In 2019 a new company made its home in Wallaceburg, Ontario. The news around Twin Dolphin/Strong House Canada was that it intended to build floating homes, which garnered the moniker “the houseboat people” for the founders, Alex Topol and his son Mischa. Sally Joyce is an ever-present part of the team as well as the creative and environmental consultant team member. Now in the midst of their first customer builds, they employ four people and are planning for managed growth as their products hit the market.
Their floating home designs are actually an offshoot of an idea they had to protect homes in flood-prone areas where people tend to build on stilts. It is a solution that works but also creates aesthetic and accessibility issues. Alex notes, “Not everyone wants to be 20 feet high.” The solution that he and Sally envision is to build a foundation that is actually a barge and then put the house on top of that. If you build it between poles that keep it in one place then, “When the water comes, it will rise,” he points out.
Based on that “house on a barge” concept, they have created and offer a number of floating home designs. Technically known as Non-Powered Vessels, these homes are not houseboats in the traditional sense. They are, essentially, tiny homes built on an oversized floating platform large enough to provide outdoor deck space. Sally says, “In most conventional floating homes, the home is built almost exactly to the edge of the platform, leaving very little outdoor space. We want the indoor shelter for days that aren’t the greatest, but also lots of outdoor space. Quality of life is very important. ”
The floating platform is built with an internal frame of light galvanized steel and then sealed with the company’s pultrusion panels. These are fade-resistant, will not rust, and can be created in different colours and textures. Once delivered, it will be anchored in place with stabilizers, giving it the ability to rise and fall with the water level while staying securely in place.
Galvanized Steel Framing
The living area is constructed with a light structural steel frame as well, sided with the panels, and finished with standard doors, windows and interior products to create attractive and cozy houses that float. The interior framing allows many designs, from smaller one-level houses to two-story structures. There are even designs built around 10 sided domes that can incorporate a loft area above to free up living space on the lower levels. Their current customer build boasts over 1100 sq/ft of interior living space within two domed structures joined by a central room.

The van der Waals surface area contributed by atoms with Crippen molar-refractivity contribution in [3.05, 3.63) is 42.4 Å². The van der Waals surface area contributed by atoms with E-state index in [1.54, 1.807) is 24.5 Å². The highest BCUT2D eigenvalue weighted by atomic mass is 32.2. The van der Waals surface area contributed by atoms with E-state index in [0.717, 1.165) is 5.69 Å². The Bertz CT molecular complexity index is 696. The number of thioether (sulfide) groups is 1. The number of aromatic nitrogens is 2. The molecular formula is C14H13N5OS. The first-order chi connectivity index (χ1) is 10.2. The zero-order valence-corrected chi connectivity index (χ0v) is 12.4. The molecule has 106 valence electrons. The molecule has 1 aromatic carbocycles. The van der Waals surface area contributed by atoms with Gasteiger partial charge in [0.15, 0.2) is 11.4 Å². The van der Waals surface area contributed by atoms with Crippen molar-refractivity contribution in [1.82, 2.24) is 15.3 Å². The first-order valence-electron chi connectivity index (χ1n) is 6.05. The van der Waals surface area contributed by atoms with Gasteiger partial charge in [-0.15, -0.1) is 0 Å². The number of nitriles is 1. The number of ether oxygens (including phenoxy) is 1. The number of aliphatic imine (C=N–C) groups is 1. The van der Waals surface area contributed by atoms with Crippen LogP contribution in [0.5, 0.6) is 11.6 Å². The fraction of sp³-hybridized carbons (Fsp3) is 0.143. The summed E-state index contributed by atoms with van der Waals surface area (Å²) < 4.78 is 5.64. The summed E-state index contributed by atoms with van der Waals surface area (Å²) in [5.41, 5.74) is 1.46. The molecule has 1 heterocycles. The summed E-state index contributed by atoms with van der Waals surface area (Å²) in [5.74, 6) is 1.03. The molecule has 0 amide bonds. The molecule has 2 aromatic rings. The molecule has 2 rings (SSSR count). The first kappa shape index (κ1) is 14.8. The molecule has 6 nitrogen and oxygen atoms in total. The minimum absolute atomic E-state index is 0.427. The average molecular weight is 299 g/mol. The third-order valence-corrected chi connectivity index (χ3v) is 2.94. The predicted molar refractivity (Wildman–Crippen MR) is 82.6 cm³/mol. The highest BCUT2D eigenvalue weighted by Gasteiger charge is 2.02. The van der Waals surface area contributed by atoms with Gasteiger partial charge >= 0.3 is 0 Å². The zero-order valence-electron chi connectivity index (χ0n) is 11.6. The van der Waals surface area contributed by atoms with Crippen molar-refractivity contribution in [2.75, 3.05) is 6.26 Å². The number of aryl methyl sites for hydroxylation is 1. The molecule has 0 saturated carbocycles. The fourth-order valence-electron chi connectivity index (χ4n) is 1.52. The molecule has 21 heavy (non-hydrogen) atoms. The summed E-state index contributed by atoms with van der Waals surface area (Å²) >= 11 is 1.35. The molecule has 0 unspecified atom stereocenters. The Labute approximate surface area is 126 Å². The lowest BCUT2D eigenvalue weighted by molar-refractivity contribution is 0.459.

Their designs can incorporate just about as much off-the-grid living as a customer could want. Their small size and relative portability also offer the opportunity for landowners who have water on their property to put them in as little floating Airbnb locations. Alex and Sally believe that they could fill unused marina space and turn those slips into revenue-generating rentals. Even old gravel pits with their deep, cold lakes could be repurposed as natural areas with floating accommodations.
They also see their homes as being a way to help alleviate the housing crisis facing North America. The structures don’t have to be built on floating platforms which makes them an option within the Tiny Homes movement. It is an idea that they have put forward and hope to be able to develop in the future.
One half of a two structure of building on the deck framing. There is a similar structure behind the camera, and they will be connected with an enclosed area between them. Also, a loft and storage are will be built on top.
Surprisingly, the concepts behind Twin Dolphin/Strong House Canada did not start with houseboats. It all comes down to the type of composite material, and the way that material is produced, that is the foundation of their vision. Alex explains, “I built a technology [in Europe] which is related to composites. It’s called a pultrusion machine.” It is a game-changing technology without a lot of competition. He notes, “There are not a lot of manufacturers in Canada making composites.”
Pultrusion produces a composite material with a few significant differences from extruded composites. In pultrusion, fibres are pulled through a basin of resin. Then, this wet, sticky mass gets pulled through a heated die. The die creates the desired shape while the heat hardens the material. What comes out is a continuous product that can be shaped in many ways, and because of the fibres it now has the strength to be used in structural applications as well–all while remaining incredibly flexible.